This study examined trends in HIV prevalence and HIV-related risk behaviors from 2004 through 2011 among men who have sex with men (MSM) in New York City. MSM were venue-sampled, interviewed, and offered HIV testing in serial cross-sectional studies. Significant differences in overall time trends were determined using the Spearman rank correlation and logistic regression models. There were 457 (2004-2005), 550 (2008), and 510 (2011) participants in each study round. There was no significant trend in HIV prevalence over time, and past 12 month unprotected anal intercourse remained steady. However, drug use and number of sex partners declined. Among those who did not self-report being HIV positive, the percentage that tested for HIV in the past 12 months increased. The results from this study suggest that from 2004 through 2011 more MSM in New York City are being tested for HIV and have declining drug use and fewer sex partners.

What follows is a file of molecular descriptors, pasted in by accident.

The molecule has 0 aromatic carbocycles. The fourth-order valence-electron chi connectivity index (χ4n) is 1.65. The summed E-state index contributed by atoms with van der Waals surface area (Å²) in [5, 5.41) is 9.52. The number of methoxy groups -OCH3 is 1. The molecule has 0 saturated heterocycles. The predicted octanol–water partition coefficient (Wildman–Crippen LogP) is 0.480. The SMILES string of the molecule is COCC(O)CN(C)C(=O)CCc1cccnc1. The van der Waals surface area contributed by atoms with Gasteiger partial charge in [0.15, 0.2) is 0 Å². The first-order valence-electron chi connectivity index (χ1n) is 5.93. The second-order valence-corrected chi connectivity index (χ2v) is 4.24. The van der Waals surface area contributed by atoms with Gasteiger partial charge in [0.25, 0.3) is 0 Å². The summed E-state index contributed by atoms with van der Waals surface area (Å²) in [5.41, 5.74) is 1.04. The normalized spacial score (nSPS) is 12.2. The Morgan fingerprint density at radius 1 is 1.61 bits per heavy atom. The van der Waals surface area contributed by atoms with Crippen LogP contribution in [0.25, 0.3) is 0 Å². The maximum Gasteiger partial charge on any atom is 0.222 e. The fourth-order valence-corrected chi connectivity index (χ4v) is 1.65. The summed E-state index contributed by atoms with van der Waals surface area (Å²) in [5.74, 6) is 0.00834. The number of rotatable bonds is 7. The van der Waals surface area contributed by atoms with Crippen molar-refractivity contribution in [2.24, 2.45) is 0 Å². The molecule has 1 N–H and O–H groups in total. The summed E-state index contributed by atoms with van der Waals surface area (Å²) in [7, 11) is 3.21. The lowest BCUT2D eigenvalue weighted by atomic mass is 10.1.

ASJC Scopus subject areas
- Health(social science)
- Public Health, Environmental and Occupational Health
- Infectious Diseases